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paweldobkowski wrote:
newscalper wrote:Just on the numbers it doesn't mean anything m8. I prefer MOs similar method of investing the money back into the stop and then riding a higher timeframe. Same idea but it gets easier the longer you go as you can ride out the volatility. Your way, one 10 pip move against and you're back to square 1. Don't forget your run could start with 3 losses too.

For every trading edge there's a random outcome of results. If you know your win/loss ratio then you can work out the worst case projected return for a given theoretical r:r and you MUST use the worst case, for either method using a casino sim.

So to compare the 'quick compounding' against 'straight trading' (just risking the same money amount each time starting at 5% risk for capital) you'd need the random set and then plug the trades in.

i.e. Assuming real-life realised 1:1 r:r say the random set starts with
loss loss win loss
quick compounding = -10%

win win win loss
quick compounding gives 0% (assuming we compound up to 4 trades)

etc etc
So you need to test returns after, say 500 trades, worst case scenario (some ratios can give +ve or -ve results after n trades depending on result distribution) and see which gives the best bang for the buck

Then I've not included testing against fixed ratio mm.

Don't be blinded.

Thanks for reply NS : )

You are absolutely right looking at it Your way.

BUT (I like bit buts

1st of all You dont let the price hit Your stop every time. Matter of fact I do it VERY rarely. You dont have to let it go for -10p to know that You were wrong. As many others before me said: It's better to exit quick and eventually look for better price to enter.

2nd of all You can take 4 full SLs (20%) in the row and only 2 full TPs (20%) in the row to end up equal.

3rd of all You are right that losing once puts You back to square 1 but on the other hand the growth is very rapid during Your winning streaks. Also You can end up and start all over after STEP2 or STEP3.

It is also not the best way to manage big accounts but in the beggining when You need to be a bit more agressive it's ok in my opinion.

Although keep in mind that I dont know the real probabilities behind this. I will probably work on it some more and maybe Ill just try it in practise. I just need some opinions on in or maybe someone already went through the same idea and is willing to share experiance.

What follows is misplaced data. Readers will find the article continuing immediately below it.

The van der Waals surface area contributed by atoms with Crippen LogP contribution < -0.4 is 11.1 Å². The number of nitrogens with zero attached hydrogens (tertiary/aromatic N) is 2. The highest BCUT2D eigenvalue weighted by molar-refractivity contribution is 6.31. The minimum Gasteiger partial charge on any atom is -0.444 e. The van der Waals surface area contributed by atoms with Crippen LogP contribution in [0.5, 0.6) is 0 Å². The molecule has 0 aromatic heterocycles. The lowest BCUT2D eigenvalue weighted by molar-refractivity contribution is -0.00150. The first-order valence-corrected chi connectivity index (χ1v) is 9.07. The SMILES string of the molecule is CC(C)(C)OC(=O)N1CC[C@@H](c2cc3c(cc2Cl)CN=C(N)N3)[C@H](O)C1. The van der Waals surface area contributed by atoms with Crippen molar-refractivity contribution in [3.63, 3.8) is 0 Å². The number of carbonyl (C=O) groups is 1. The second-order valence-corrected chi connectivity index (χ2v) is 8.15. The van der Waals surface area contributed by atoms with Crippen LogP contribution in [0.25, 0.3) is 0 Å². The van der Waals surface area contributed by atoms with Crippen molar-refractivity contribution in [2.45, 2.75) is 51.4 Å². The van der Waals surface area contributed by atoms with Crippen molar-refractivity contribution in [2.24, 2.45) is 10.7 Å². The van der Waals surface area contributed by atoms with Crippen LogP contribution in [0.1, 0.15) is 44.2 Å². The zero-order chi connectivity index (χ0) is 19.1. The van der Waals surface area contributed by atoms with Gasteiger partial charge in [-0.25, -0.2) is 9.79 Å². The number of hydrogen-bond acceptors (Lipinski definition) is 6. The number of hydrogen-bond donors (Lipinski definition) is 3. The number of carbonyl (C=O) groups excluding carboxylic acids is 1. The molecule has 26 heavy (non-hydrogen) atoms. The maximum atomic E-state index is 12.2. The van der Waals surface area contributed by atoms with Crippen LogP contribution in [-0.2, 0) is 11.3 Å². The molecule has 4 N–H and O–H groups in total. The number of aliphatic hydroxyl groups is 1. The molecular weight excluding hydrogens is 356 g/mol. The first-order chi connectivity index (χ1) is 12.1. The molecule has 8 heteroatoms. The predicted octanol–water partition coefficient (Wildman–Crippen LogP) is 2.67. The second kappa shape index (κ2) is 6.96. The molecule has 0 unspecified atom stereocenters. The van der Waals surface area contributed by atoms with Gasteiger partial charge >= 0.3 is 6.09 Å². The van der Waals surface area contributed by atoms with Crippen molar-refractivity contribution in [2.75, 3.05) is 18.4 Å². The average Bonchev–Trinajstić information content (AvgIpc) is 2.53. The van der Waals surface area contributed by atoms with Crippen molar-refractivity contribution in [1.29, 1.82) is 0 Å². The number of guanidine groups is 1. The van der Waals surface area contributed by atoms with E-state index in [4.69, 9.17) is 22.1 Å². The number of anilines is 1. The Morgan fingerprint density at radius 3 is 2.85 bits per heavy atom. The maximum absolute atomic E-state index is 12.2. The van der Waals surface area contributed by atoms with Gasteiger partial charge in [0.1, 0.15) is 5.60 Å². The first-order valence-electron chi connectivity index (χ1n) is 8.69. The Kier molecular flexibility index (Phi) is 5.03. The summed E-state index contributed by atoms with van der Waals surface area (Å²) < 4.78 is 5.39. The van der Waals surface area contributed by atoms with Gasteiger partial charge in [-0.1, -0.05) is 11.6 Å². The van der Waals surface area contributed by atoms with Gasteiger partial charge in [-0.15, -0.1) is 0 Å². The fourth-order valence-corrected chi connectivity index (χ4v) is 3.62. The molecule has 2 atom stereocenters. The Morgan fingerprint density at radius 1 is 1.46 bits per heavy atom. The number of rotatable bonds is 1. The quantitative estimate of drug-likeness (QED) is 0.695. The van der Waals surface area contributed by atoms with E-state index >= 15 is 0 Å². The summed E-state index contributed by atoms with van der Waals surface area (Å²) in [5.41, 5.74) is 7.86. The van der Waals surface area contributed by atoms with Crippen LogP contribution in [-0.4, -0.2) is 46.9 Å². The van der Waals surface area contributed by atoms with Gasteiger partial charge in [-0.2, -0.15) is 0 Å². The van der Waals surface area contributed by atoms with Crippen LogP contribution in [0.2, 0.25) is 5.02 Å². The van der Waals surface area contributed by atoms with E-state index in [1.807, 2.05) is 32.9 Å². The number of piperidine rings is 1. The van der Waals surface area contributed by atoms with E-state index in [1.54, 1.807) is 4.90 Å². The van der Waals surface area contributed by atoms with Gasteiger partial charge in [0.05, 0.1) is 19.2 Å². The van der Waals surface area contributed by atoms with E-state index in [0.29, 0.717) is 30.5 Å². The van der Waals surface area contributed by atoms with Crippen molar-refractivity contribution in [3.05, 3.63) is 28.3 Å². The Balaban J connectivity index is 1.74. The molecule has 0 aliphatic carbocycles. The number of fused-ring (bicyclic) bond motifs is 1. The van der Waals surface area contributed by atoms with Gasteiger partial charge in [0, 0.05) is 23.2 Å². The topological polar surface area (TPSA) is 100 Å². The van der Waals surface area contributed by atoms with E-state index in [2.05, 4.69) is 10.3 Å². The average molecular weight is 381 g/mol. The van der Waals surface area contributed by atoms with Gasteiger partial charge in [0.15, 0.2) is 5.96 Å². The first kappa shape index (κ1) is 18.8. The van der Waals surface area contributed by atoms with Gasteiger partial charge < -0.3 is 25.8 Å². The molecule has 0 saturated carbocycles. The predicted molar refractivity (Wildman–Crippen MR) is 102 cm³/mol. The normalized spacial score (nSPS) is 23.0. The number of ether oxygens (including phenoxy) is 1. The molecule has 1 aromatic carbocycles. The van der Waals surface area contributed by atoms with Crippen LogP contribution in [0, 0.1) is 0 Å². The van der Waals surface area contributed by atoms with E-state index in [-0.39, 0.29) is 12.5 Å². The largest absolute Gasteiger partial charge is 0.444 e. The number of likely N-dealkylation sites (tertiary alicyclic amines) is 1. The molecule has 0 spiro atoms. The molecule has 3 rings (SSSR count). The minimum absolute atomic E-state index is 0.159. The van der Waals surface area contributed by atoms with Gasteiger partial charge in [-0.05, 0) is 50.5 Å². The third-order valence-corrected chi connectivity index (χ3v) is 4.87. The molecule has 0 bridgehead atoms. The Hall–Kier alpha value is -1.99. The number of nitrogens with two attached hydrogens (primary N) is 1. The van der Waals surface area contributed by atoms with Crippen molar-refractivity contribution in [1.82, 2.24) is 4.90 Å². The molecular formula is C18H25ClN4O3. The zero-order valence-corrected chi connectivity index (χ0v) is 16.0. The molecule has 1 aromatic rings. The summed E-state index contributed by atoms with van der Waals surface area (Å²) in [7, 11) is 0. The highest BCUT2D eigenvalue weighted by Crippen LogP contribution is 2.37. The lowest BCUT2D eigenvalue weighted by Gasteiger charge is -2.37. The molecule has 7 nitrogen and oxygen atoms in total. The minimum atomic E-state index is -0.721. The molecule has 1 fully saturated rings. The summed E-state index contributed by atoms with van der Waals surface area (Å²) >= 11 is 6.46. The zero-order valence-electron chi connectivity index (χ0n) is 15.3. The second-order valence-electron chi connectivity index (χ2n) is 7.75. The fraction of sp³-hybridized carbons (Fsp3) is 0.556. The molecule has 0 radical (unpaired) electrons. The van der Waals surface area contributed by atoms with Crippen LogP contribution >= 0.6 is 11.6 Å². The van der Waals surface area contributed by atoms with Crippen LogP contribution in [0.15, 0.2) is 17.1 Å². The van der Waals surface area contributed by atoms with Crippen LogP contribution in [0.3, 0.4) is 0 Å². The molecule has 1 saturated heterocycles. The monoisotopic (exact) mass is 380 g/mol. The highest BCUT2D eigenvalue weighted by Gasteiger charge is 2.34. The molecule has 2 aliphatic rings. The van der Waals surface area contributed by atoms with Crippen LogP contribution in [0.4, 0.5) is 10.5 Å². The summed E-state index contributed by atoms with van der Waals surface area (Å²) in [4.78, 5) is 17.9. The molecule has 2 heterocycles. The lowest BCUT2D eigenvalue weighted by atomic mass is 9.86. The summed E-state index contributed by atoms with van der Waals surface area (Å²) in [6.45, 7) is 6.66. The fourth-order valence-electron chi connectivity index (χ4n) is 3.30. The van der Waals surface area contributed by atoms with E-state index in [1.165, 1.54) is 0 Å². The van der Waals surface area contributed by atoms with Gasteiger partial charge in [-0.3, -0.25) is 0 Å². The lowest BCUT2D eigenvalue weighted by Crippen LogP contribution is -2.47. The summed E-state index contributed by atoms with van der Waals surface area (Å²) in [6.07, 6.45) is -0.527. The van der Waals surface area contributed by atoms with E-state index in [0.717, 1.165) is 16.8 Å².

Feel freet o comment

Yeah, I know you don't let it hit the stop every time. Likewise it doesn't hit the target every time. You have to run your sim based on real life attained results not some theoretical r:r. R:R is not per trade, it's realised r:r over the set. Therefore for the purpose of a sim it runs to full risk on every loss, likewise every win runs to target. It gives the same realised r:r as the real life ones and the two average out.

Step 2 and 3 are not really relevent - I know the theory but until it's tested on a significant sample size with known results for your style of trading it means nothing - your'e shooting in the dark and have NO idea whether the sometime big wins will outweigh the losses.

As I say, don't be blinded by the up side. You must take the down side into account. In fact the down side must be your priority for thought.

pika
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Ultimately you must be able to trade successfully, otherwise your account will be wiped out in no time. Why? You risk 5% for the first trade, but as you build up your acount, you are also increasing the risk with subsequent trades proportionately to the lot size (i.e. 10% on second trade, 20% on the third and 40% on the fourth). The moment you lose in any of the subsequent trades, you are back to square 1.

Besides, how will you manage your acount if it falls below \$100? Do you still risk 5% or \$5? If you risk \$5, that will be more than 5% risk. I would suggest that you manage your trade based on a fixed % stop loss of your equity. In this way, the lot size will adjust itself according to the size of your account and you can last longer in the game. All said, you still must find yourself a winning method, or else it will just be a matter of time before your accound will shrink so small that you only make pennies instead.

paweldobkowski
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dbl post ; <
Last edited by paweldobkowski on Mon Apr 04, 2011 6:51 pm, edited 1 time in total.

paweldobkowski
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pika wrote:Ultimately you must be able to trade successfully, otherwise your account will be wiped out in no time. Why? You risk 5% for the first trade, but as you build up your acount, you are also increasing the risk with subsequent trades proportionately to the lot size (i.e. 10% on second trade, 20% on the third and 40% on the fourth). The moment you lose in any of the subsequent trades, you are back to square 1.